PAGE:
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Improving the Way We Teach About Slavery


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Listen to my interview with Hasan Kwame Jeffries (transcript):

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Every couple of weeks, I hear someone repeat some version of this sentiment: “Slavery ended in 1865. Get over it.”

And although I know this claim is riddled with problems, my ability to adequately refute it is limited. That’s because my education on American slavery, its causes, and its aftermath, consisted of answering end-of-chapter textbook questions in grades 5, 8, and 11. We “covered” the topic, took a test where we matched Harriet Tubman, Abraham Lincoln, and Dred Scott to their one-line descriptions, then moved on. It was treated as a period of bad behavior in our country’s history, behavior that the “good guys” ultimately put a stop to, and since then, things have been much better. The end.

In the years that followed, I built a kind of patchwork understanding of slavery through books, college classes, and films. While every new piece has refined and expanded my understanding of the massive role slavery has played in our history and our contemporary life, the pieces still feel discrete, never stitched together into a cohesive whole. I feel like I’m still lacking a lot of information and insight. Still, if I’d never taken that initiative on my own, if I’d stopped learning at graduation, my knowledge of slavery might very well be limited to “Slavery ended in 1865.”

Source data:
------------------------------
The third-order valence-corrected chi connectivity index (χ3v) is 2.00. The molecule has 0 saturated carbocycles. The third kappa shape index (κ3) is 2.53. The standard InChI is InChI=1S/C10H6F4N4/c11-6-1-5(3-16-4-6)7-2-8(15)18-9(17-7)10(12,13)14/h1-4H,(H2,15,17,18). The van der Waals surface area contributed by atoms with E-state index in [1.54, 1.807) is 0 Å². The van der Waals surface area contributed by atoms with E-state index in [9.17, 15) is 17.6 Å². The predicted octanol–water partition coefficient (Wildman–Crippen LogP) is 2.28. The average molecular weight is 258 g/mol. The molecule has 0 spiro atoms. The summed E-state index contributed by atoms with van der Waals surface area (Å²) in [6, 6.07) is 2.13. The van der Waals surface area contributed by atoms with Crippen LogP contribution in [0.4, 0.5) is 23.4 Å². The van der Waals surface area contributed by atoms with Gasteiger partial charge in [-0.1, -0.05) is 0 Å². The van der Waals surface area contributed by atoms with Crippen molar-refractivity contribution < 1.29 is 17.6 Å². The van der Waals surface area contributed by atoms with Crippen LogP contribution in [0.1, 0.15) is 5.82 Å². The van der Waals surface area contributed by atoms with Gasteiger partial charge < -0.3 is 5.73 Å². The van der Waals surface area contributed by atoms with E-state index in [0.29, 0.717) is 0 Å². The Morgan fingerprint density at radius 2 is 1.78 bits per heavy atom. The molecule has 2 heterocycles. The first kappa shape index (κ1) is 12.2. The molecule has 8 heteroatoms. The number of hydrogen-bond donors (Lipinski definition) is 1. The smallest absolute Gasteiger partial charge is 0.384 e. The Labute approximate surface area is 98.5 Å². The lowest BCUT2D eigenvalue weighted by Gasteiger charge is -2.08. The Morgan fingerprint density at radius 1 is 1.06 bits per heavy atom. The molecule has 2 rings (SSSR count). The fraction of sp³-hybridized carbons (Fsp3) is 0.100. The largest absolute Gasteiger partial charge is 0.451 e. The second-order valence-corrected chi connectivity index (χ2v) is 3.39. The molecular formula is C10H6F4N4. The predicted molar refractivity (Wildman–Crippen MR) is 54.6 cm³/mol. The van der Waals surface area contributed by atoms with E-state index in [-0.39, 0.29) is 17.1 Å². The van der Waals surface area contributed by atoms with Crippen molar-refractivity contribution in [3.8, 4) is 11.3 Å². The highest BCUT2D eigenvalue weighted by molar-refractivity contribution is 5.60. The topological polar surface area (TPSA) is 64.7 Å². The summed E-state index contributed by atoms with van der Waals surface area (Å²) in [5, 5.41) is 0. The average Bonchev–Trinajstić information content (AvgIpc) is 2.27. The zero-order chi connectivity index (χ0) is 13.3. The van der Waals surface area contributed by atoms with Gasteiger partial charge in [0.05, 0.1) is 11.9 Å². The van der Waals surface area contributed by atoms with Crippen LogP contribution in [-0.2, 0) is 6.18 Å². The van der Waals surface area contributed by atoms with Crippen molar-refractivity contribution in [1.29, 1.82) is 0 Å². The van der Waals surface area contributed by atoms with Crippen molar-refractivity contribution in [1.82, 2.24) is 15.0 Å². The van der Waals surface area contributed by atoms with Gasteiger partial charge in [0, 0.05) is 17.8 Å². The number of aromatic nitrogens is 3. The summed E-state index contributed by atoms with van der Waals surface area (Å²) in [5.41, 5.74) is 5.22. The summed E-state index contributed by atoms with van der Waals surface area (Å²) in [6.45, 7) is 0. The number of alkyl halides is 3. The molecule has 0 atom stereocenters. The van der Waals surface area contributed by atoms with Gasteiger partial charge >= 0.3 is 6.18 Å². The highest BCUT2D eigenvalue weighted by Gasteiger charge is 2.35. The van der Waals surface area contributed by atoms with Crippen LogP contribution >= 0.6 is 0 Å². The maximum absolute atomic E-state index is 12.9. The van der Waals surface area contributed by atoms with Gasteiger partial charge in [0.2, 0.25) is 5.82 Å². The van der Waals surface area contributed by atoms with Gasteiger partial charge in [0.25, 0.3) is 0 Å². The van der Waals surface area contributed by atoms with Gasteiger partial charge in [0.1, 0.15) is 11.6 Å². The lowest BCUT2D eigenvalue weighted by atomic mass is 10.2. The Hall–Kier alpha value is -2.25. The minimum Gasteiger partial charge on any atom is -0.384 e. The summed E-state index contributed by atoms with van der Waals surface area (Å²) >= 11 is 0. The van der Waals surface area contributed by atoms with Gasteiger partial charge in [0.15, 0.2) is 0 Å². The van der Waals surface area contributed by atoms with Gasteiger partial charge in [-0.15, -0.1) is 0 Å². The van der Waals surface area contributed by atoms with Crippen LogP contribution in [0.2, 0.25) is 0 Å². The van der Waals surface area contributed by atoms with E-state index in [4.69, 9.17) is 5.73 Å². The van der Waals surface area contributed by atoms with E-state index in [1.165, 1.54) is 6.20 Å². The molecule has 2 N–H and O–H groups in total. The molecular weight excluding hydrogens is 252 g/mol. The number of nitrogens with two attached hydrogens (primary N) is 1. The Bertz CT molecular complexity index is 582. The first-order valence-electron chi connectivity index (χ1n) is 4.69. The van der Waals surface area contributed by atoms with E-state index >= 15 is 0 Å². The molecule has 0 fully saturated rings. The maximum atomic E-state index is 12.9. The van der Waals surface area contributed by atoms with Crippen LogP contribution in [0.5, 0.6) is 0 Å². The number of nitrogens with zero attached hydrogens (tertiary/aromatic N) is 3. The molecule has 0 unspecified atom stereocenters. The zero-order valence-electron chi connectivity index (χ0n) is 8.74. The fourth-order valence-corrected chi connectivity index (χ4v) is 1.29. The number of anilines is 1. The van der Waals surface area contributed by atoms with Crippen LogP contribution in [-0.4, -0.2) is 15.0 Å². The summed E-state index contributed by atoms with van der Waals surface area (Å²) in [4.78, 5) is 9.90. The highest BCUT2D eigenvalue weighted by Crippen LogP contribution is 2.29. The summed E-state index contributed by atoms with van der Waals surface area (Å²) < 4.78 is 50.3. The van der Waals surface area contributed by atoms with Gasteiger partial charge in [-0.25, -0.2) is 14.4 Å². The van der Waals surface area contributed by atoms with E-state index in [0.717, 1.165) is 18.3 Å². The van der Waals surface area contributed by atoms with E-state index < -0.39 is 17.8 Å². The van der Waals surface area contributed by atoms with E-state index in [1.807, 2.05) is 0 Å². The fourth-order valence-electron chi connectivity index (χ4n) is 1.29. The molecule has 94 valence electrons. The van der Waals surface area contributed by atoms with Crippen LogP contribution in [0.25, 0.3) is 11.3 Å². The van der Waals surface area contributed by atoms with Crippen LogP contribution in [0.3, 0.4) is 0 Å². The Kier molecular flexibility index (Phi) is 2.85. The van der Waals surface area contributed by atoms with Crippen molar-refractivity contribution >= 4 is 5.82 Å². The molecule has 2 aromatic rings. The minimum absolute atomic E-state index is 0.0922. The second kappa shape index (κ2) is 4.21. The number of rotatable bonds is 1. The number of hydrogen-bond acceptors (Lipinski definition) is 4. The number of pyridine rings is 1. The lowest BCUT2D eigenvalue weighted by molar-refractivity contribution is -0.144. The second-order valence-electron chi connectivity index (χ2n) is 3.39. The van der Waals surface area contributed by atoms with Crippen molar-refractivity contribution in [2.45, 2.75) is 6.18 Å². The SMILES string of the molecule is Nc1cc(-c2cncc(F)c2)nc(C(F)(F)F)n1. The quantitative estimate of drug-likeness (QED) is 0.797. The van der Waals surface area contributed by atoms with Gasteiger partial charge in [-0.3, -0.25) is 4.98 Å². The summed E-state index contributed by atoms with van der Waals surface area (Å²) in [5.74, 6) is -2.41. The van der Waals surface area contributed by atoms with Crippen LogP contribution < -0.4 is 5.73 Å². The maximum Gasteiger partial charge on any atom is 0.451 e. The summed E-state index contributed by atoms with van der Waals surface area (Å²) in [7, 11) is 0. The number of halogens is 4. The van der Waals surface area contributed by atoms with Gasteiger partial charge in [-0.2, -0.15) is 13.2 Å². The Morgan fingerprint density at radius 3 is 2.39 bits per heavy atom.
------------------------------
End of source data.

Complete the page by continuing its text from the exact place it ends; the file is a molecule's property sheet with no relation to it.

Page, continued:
And that’s where a lot of people are.

Earlier this year, the Southern Poverty Law Center published a report about how the topic of slavery is being taught in the United States. The report reveals that most students have significant knowledge gaps when it comes to some of the most basic facts about slavery, and in many states, social studies standards related to slavery are incredibly limited in their scope. While teachers feel that slavery is an important topic to teach, many of them don’t feel that they are adequately prepared or supported to do a thorough job.

To address these problems, the Southern Poverty Law Center, through its website, Teaching Tolerance, has put together a comprehensive Framework for Teaching American Slavery, an outstanding collection of resources and guidelines for history teachers. The framework provides a list of 10 key concepts and 21 summary objectives to help you and your students give American slavery a thorough, thoughtful examination. It also includes over 100 primary source texts and a set of sample Inquiry Design Models—teaching plans that actually show you how to walk students through an inquiry of slavery with guiding questions, analysis of primary sources, and performance tasks to synthesize what they’ve learned.